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Medical Terminology - Words to Know

Below is a list of common medical terms related to IBS.  Knowing these medical words can help make the conversations with your healthcare provider easier to understand.

Abdomen: area between the chest and the hips that contains the intestinal organs.

Acute: temporary.

Antidepressants: a group of drugs that, in IBS, may be used to reduce pain processing in the brain and bowel.

Antispasmodics: a group of drugs that may reduce muscle contractions in the GI tract.

Bloating: distension or a feeling of fullness in the abdomen.

Bowel: intestines.

Brain-gut axis: The continuous bi-directional flow of information and feedback that takes place between the gastrointestinal tract, and the brain and spinal cord (which together comprise the central nervous system).

Brain-gut connection: automatic cross-talk between the brain and the bowel.

Chronic: long term.

Colon: the large intestine/bowel.

Colonoscopy: exam of the inside of the colon using a flexible viewing instrument.

Comorbidity: Coexistence with another disease or condition.

Constipation: reduced stool frequency, or hard stools, difficulty passing stools, or painful bowel movements.

Cortisol: A hormone associated with the physical effects of the stress response within the body

Diarrhea: passing frequent, loose, or watery stools.

Digestion: The process by which food is converted into substances that can be absorbed and assimilated by the body.

Digestive tract: a group of hollow organs that forms a long, twisting tube extending from the mouth to the anus through which food is ingested, digested, and expelled.

Discomfort: an unpleasant feeling or sensation.

Disorder: A disturbance in regular or normal function. An abnormal condition.

Distension: an uncomfortable swelling in the intestines.

FODMAPs: A group of short-chain carbohydrates (Fermentable Oligo-saccharides, Di-saccharides, Mono-saccharides And Polyols).

Functional bowel disorder: A functional gastrointestinal disorder with symptoms attributable to the mid or lower gastrointestinal tract.  More commonly, a problem with the way the bowels work, not their structure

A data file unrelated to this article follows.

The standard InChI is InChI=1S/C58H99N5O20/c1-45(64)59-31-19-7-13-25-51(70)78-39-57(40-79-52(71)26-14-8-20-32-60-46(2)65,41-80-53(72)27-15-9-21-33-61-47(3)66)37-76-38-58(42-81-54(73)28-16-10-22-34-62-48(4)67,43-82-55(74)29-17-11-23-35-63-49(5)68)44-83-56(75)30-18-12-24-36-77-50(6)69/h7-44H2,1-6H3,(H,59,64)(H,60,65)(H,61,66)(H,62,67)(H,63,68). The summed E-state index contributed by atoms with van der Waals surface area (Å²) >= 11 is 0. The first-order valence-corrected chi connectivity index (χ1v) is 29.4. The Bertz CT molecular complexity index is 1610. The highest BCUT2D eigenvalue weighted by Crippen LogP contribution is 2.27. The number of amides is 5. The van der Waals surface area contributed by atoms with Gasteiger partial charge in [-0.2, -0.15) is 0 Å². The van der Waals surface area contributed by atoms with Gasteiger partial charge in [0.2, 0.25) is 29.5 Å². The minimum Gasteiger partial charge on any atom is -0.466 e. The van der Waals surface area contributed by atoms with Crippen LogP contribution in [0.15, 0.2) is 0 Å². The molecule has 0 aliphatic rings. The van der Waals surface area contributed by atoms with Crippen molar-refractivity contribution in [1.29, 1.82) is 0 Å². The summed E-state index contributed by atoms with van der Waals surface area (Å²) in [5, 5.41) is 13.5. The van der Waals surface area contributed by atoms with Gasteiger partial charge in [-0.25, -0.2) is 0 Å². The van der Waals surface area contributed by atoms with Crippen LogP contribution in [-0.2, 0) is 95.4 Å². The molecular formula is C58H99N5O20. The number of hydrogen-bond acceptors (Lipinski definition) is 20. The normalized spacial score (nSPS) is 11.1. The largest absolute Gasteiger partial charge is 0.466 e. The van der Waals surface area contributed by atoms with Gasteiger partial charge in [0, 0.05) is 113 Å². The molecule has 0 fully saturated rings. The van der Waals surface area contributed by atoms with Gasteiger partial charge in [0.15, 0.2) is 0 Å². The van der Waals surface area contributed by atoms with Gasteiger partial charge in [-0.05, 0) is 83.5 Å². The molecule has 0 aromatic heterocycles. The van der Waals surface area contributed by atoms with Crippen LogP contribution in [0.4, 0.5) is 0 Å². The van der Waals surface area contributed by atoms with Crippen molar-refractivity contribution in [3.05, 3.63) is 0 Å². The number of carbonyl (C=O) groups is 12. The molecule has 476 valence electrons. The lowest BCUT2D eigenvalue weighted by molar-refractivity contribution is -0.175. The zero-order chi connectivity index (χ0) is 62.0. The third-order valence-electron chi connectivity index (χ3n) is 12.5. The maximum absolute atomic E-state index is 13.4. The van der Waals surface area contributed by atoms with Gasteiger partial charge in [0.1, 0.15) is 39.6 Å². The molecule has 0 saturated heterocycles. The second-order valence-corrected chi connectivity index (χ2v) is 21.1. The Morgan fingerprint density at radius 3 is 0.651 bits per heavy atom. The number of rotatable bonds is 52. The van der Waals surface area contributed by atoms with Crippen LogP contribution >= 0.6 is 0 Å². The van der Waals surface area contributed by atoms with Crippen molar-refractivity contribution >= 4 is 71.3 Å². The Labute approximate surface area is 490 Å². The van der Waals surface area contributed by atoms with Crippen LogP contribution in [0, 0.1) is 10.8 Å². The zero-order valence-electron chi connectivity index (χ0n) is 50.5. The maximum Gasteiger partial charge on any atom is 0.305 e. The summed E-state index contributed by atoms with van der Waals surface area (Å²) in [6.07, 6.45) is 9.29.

Gastroenterologist: a doctor who specializes in digestive diseases or disorders.

Gastrointestinal (GI) tract: the digestive tract.

Gut: Esophagus, stomach and intestines.

Hypersensitivity: An increased or amplified response to stimuli.

Incontinence: Involuntary leakage of liquid or solid stool, or gas.

Inflammatory bowel disease (IBD): Long-lasting problems that cause irritation and ulcers in the gastrointestinal tract. The most common disorders are ulcerative colitis and Crohn’s disease.

Irritable: overly-responsive nerves or muscles.

Large intestine: The long, tube-like organ that is connected to the small intestine at one end and the anus at the other. The large intestine has four parts: cecum, colon, rectum, and anal canal. Partly digested food moves through the cecum into the colon, where water and some nutrients and electrolytes are removed. The remaining material, solid waste called stool, moves through the colon, is stored in the rectum, and leaves the body through the anal canal and anus.

Laxative: A compound that increases fecal water content.

Lifestyle: a typical way of life, including things like diet, activities, environment, and habits.

Motility: Spontaneous movement. A term used to describe the motor activity of smooth muscles in the gastrointestinal (GI) tract.

Nutrition: The taking in and use of food and other nourishing material by the body.

Pharmacokinetics: How the body handles a drug, including how it is absorbed, circulated, transformed, and eliminated.

Primary care physician: a doctor who can be seen without a referral, usually the primary, main, or first-contact doctor. May be referred to as a general practitioner or family practice physician.

Probiotics: Microbial cell preparations or components of microbial cells that have a beneficial effect on the health and well-being of the host. The World Health Organization defines probiotics as live microorganisms that can provide benefits to human health when administered in adequate amounts.

Quality of life: the feeling or perception of ability to meet daily needs, physical activities, well-being.

Rectum: The lower end of the large intestine, leading to the anus.

Registered GI Dietitian: An expert on diet and nutrition for patients suffering from GI disorders.

Rome criteria: Lists of symptoms and criteria generally agreed upon by experts to diagnosis a functional gastrointestinal disorder such as IBS.

Serotonin (5-hydroxytryptamine, or 5-HT): A chemical neurotransmitter (a chemical that acts on the nervous system to help transmit messages along the nervous system). It is found in the intestinal wall and the central nervous system. More than 90% of the serotonin in the body resides in the gut.

Small intestine: The part of the digestive tract that is located between the stomach and the large intestine.

Soiling: staining or soiling undergarments with stool.

Syndrome: a set of symptoms that occur together in a pattern that indicates a certain disease.

Urgency: having very little time between feeling the urge to have a bowel movement and the need to pass stool.

Viscera: internal organs such as the intestines or bladder.

Visceral hypersensitivity: heightened perception or responsiveness within the bowel – even to normal events.

Find out more

View an in-depth glossary of GI terms here.

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